Before I had children and thoughts about their education, an acquaintance expressed concern about her daughter’s sixth-grade accelerated reading list. The teacher would not listen to the mother’s concerns. After hearing the list, a second-year law student scoffed. He had read most of the books in high school. He defended his favorite.
The one of wisest women I have ever known responded, “The issue is appropriateness, not whether the story is good. High school appropriateness is not sixth-grade appropriateness.”
I remembered Shirley’s words years later when my boys wanted to read the books and watch the movies of their peers. We saved some for when they were more appropriate, and perhaps, could be discussed.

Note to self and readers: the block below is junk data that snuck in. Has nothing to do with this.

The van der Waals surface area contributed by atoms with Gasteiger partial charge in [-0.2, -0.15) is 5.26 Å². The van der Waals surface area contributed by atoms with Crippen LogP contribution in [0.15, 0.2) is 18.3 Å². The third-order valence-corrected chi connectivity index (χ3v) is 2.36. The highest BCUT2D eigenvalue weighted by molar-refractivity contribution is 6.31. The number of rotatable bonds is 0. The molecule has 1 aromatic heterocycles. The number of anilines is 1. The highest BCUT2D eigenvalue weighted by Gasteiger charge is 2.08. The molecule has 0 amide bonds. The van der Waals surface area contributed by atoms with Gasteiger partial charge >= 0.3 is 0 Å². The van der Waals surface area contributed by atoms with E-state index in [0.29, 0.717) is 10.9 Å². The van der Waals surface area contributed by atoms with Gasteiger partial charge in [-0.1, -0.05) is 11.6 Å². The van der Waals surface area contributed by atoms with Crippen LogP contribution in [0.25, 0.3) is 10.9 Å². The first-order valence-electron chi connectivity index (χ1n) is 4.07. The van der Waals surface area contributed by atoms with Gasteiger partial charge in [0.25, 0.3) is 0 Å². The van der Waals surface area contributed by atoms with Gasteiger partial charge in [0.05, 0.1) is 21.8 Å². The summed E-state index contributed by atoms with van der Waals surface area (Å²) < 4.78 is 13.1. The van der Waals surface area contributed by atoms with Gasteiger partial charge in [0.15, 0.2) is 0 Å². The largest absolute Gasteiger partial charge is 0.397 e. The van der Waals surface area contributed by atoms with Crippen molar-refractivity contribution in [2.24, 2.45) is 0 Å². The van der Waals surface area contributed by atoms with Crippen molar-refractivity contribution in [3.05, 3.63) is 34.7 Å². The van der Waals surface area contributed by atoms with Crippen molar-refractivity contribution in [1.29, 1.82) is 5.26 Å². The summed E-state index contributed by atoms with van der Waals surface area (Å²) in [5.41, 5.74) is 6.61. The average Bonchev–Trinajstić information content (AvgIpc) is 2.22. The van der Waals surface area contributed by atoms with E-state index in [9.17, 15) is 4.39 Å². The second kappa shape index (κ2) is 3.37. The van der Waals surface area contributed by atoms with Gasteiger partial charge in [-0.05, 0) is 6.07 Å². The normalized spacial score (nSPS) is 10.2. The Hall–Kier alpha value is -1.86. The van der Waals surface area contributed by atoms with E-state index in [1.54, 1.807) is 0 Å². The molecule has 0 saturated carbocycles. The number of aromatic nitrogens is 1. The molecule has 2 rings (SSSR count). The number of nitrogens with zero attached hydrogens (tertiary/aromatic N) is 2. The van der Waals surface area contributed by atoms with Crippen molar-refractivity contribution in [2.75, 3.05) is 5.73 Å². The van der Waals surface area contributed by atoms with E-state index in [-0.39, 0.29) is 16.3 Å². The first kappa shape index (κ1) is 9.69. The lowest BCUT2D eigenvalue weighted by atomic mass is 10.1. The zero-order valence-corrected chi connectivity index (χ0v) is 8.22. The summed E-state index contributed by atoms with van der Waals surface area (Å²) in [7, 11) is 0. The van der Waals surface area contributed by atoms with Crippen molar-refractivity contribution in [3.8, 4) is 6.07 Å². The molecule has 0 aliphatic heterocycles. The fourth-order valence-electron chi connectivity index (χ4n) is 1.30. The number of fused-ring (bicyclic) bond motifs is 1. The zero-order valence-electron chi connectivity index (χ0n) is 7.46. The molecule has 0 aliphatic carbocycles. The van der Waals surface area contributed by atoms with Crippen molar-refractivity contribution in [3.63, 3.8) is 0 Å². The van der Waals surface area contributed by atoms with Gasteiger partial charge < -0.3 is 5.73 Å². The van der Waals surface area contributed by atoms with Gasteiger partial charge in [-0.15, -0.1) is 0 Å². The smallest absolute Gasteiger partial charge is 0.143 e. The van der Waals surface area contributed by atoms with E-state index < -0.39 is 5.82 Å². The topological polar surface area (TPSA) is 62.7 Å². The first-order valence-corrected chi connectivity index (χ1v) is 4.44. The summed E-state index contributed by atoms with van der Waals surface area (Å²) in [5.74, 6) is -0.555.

I learned that appropriateness varies among children of the same age. Just as we don’t buy six-year-old jeans, we shouldn’t buy the myth of six-year-old animated movies. Same with twelve-year-old shoes and twelve-year-old literature.*
Some items should stay unseen. A friend’s seven-year-old son asked, “If this movie is not appropriate for me, is it appropriate for you, Mom?” “No,” my friend told him. “It’s not appropriate for me, either.”
* Thank you, Cathy Duffy, for a similar analogy.
What helps you determine appropriateness?
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